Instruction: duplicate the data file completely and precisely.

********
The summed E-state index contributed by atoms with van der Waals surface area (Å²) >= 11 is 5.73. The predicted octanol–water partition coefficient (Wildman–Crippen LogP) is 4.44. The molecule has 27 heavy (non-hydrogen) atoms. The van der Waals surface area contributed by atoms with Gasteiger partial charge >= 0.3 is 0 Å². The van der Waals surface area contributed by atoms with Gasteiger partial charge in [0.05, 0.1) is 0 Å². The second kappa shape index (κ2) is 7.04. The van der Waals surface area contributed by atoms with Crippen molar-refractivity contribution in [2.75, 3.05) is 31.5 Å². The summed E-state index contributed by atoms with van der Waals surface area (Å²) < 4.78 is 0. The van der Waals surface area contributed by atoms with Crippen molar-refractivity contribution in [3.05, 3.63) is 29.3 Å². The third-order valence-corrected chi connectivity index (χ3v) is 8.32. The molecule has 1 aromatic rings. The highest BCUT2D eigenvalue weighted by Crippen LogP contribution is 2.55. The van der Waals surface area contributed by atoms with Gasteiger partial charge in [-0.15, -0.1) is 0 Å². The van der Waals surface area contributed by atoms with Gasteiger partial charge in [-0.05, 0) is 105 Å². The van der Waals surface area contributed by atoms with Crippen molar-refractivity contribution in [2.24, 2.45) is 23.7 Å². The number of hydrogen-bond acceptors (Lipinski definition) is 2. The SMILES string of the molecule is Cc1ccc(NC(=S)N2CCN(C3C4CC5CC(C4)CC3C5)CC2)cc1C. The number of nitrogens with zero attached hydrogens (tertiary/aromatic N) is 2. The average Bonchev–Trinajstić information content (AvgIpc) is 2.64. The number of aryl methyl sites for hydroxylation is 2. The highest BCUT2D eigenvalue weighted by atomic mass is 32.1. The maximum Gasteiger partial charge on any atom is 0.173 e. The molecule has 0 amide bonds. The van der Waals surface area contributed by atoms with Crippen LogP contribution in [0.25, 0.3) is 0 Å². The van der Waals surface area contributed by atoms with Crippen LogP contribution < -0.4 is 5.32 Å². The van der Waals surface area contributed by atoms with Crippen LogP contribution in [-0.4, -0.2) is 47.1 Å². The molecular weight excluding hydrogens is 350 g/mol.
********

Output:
The summed E-state index contributed by atoms with van der Waals surface area (Å²) >= 11 is 5.73. The predicted octanol–water partition coefficient (Wildman–Crippen LogP) is 4.44. The molecule has 27 heavy (non-hydrogen) atoms. The van der Waals surface area contributed by atoms with Gasteiger partial charge >= 0.3 is 0 Å². The van der Waals surface area contributed by atoms with Gasteiger partial charge in [0.05, 0.1) is 0 Å². The second kappa shape index (κ2) is 7.04. The van der Waals surface area contributed by atoms with Crippen molar-refractivity contribution in [2.75, 3.05) is 31.5 Å². The summed E-state index contributed by atoms with van der Waals surface area (Å²) < 4.78 is 0. The van der Waals surface area contributed by atoms with Crippen molar-refractivity contribution in [3.05, 3.63) is 29.3 Å². The third-order valence-corrected chi connectivity index (χ3v) is 8.32. The molecule has 1 aromatic rings. The highest BCUT2D eigenvalue weighted by Crippen LogP contribution is 2.55. The van der Waals surface area contributed by atoms with Gasteiger partial charge in [-0.15, -0.1) is 0 Å². The van der Waals surface area contributed by atoms with Gasteiger partial charge in [-0.05, 0) is 105 Å². The van der Waals surface area contributed by atoms with Crippen molar-refractivity contribution in [2.24, 2.45) is 23.7 Å². The number of hydrogen-bond acceptors (Lipinski definition) is 2. The SMILES string of the molecule is Cc1ccc(NC(=S)N2CCN(C3C4CC5CC(C4)CC3C5)CC2)cc1C. The number of nitrogens with zero attached hydrogens (tertiary/aromatic N) is 2. The average Bonchev–Trinajstić information content (AvgIpc) is 2.64. The number of aryl methyl sites for hydroxylation is 2. The highest BCUT2D eigenvalue weighted by atomic mass is 32.1. The maximum Gasteiger partial charge on any atom is 0.173 e. The molecule has 0 amide bonds. The van der Waals surface area contributed by atoms with Crippen LogP contribution in [0.25, 0.3) is 0 Å². The van der Waals surface area contributed by atoms with Crippen LogP contribution < -0.4 is 5.32 Å². The van der Waals surface area contributed by atoms with Crippen LogP contribution in [-0.4, -0.2) is 47.1 Å². The molecular weight excluding hydrogens is 350 g/mol.